In 1986–7, the museum acquired 27 computers, including a CDC 1604, MIT AI Lab CADR, MIT Lincoln Lab LINC, Prime Computer Model 300, Research Machines 380Z, and a Xerox Alto II. As part of the development of the Smart Machines gallery, robot collecting was especially active, with robots such as Carnegie Mellon University Robotics Institute's Direct Drive Arm I and Pluto Rover, GM Consight-I Project materials, Johns Hopkins University Adaptive Machines Group's Beast, Naval Systems International Sea Rover, and Rehabilitation Institute of Pittsburgh Page Turning Robot. The collections of Subassemblies and Components, Memories, Calculating Devices and Transducers continued to expand as well.[16]

Spurred by the difficulty of preserving a fast-evolving technology built by future-oriented engineers and entrepreneurs, the museum signed a joint collecting agreement with the Smithsonian Institution, National Museum of American History to collectively ensure that important computing artifacts would be preserved. Under this 1987 agreement, a common catalog and database of both museums' collections would be created.[16]

Permanent exhibitions[edit]

The Computer and the Image (1984)[edit]

In addition to exhibits principally directed to the history of computing, the museum re-opened in 1984 with a 4,000-square-foot gallery on digital image processing and computer graphics, entitled The Computer and the Image. The exhibits addressed the history of the field, the basic principles of digital image processing and image synthesis, and applications of the technologies. The exhibition featured historical artifacts, explanatory text and images, interactive exhibits, and a computer animation theater. Many of the exhibits were developed with the help of university and corporate research labs. The exhibition was developed under the direction of Oliver Strimpel with Geoff Dutton.[17]

Digital image processing The gallery included the history, technology and applications of digital image processing. Possibly the first-ever digital image was acquired from Jet Propulsion Labs, consisting of hand-assembled colored strips of line-printer output from the Mariner 4 Mars probe (1965).[18]

Hand-assembled digital image of the surface of Mars from the 1965 Mariner 4 fly-by.

Static exhibits included a display of early computer graphic input and output devices, examples of digital typography, and a holographic animation of U.S. demographic evolution.[17][citation needed]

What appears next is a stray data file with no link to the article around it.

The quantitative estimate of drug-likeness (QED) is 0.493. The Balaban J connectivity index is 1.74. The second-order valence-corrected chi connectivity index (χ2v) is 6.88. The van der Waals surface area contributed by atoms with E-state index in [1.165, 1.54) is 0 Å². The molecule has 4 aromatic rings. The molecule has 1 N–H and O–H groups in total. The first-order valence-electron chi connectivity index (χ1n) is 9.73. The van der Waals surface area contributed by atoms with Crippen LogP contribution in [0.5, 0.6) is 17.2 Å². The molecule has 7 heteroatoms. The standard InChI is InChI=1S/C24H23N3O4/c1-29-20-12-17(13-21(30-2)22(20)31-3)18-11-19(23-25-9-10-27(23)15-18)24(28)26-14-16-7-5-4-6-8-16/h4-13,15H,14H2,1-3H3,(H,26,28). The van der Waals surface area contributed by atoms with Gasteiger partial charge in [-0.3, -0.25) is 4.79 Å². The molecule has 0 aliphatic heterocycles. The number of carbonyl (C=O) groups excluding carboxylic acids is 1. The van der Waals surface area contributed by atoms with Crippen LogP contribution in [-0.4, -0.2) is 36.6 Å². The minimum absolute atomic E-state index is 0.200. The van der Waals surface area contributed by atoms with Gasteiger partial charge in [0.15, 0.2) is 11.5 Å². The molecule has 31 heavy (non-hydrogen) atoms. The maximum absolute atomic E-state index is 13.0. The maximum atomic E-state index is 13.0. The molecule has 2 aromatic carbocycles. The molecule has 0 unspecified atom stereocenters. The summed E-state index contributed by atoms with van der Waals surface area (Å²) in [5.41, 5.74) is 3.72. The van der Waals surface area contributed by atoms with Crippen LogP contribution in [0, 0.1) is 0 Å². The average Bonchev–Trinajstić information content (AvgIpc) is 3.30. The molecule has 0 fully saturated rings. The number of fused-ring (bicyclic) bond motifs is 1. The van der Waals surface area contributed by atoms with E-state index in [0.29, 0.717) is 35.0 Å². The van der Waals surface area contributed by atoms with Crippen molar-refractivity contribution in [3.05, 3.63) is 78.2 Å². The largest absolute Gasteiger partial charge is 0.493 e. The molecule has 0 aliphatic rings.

Computer graphics Static exhibits included a display of early computer graphic input and output devices, examples of digital typography, the holographic animation American Graph Fleeting and A Visualizer's Bestiary, a tableau of real-world objects that have vexed programmers' attempts to render them realistically. Dynamic exhibits included: A Window full of Polygons depicting the view of downtown Boston that visitors see from the gallery on a large pen-plotter that renders the buildings' silhouettes with changing colors and patterns; an interactive Koch snowflake fractal generator; and the first computer game SPACEWAR! running on a PDP-1 and (more reliably) on a PC.[10][17][18]

Realistic image synthesis Synthetic lighting and shading algorithms for models of three-dimensional objects have classically been tested by rendering of a teapot. In the early 1970s, Martin Newell, working at The University of Utah, decided to use his teapot as an object with which to test various modeling, lighting and shading techniques. In the summer of 1982, at the 1982 ACM SIGGRAPH conference, Martin Newell donated his original teapot to Oliver Strimpel, wryly noting the symbolism of one Englishman giving another Englishman a teapot to be preserved and displayed a stone's throw from the site of the Boston Tea Party revolt of 1773. The exhibit displayed Allan Newell's original ceramic teapot alongside an Adage frame buffer display of a Bézier model of it, both responding interactively to changes in lighting selected by museum visitors with switches.[17]